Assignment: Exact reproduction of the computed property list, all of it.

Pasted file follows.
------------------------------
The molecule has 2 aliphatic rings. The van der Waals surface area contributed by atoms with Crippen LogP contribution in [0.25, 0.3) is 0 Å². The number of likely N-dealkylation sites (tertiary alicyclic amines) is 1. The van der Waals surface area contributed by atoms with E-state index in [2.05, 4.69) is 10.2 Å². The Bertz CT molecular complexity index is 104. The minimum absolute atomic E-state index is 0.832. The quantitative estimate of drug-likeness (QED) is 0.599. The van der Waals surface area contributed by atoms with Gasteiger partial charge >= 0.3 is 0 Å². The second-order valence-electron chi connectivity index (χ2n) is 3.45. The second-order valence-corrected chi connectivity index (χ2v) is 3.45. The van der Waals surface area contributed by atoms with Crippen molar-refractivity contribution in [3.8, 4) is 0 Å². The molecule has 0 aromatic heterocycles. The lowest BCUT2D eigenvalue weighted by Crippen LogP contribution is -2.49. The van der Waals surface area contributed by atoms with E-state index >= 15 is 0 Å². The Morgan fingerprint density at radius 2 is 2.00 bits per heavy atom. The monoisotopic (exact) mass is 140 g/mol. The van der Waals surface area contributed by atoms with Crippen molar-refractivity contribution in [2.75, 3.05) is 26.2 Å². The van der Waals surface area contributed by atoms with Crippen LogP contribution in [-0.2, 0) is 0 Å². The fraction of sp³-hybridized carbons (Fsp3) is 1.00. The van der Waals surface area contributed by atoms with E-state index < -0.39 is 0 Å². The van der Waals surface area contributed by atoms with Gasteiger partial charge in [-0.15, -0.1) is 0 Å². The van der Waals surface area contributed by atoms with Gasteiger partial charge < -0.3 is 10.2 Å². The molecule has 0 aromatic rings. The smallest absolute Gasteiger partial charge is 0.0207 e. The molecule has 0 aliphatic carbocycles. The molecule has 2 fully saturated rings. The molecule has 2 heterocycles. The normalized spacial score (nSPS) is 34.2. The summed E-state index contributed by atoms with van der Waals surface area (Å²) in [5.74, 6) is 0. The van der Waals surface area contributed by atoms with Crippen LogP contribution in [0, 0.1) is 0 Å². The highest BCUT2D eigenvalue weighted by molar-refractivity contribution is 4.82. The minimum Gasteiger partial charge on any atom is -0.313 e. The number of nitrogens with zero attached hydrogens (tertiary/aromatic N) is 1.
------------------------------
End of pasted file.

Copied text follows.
The molecule has 2 aliphatic rings. The van der Waals surface area contributed by atoms with Crippen LogP contribution in [0.25, 0.3) is 0 Å². The number of likely N-dealkylation sites (tertiary alicyclic amines) is 1. The van der Waals surface area contributed by atoms with E-state index in [2.05, 4.69) is 10.2 Å². The Bertz CT molecular complexity index is 104. The minimum absolute atomic E-state index is 0.832. The quantitative estimate of drug-likeness (QED) is 0.599. The van der Waals surface area contributed by atoms with Gasteiger partial charge >= 0.3 is 0 Å². The second-order valence-electron chi connectivity index (χ2n) is 3.45. The second-order valence-corrected chi connectivity index (χ2v) is 3.45. The van der Waals surface area contributed by atoms with Crippen molar-refractivity contribution in [3.8, 4) is 0 Å². The molecule has 0 aromatic heterocycles. The lowest BCUT2D eigenvalue weighted by Crippen LogP contribution is -2.49. The van der Waals surface area contributed by atoms with E-state index >= 15 is 0 Å². The Morgan fingerprint density at radius 2 is 2.00 bits per heavy atom. The monoisotopic (exact) mass is 140 g/mol. The van der Waals surface area contributed by atoms with Crippen molar-refractivity contribution in [2.75, 3.05) is 26.2 Å². The van der Waals surface area contributed by atoms with Crippen LogP contribution in [-0.2, 0) is 0 Å². The fraction of sp³-hybridized carbons (Fsp3) is 1.00. The van der Waals surface area contributed by atoms with E-state index < -0.39 is 0 Å². The van der Waals surface area contributed by atoms with Gasteiger partial charge in [-0.15, -0.1) is 0 Å². The van der Waals surface area contributed by atoms with Gasteiger partial charge < -0.3 is 10.2 Å². The molecule has 0 aromatic rings. The smallest absolute Gasteiger partial charge is 0.0207 e. The molecule has 0 aliphatic carbocycles. The molecule has 2 fully saturated rings. The molecule has 2 heterocycles. The normalized spacial score (nSPS) is 34.2. The summed E-state index contributed by atoms with van der Waals surface area (Å²) in [5.74, 6) is 0. The van der Waals surface area contributed by atoms with Crippen LogP contribution in [0, 0.1) is 0 Å². The highest BCUT2D eigenvalue weighted by molar-refractivity contribution is 4.82. The minimum Gasteiger partial charge on any atom is -0.313 e. The number of nitrogens with zero attached hydrogens (tertiary/aromatic N) is 1.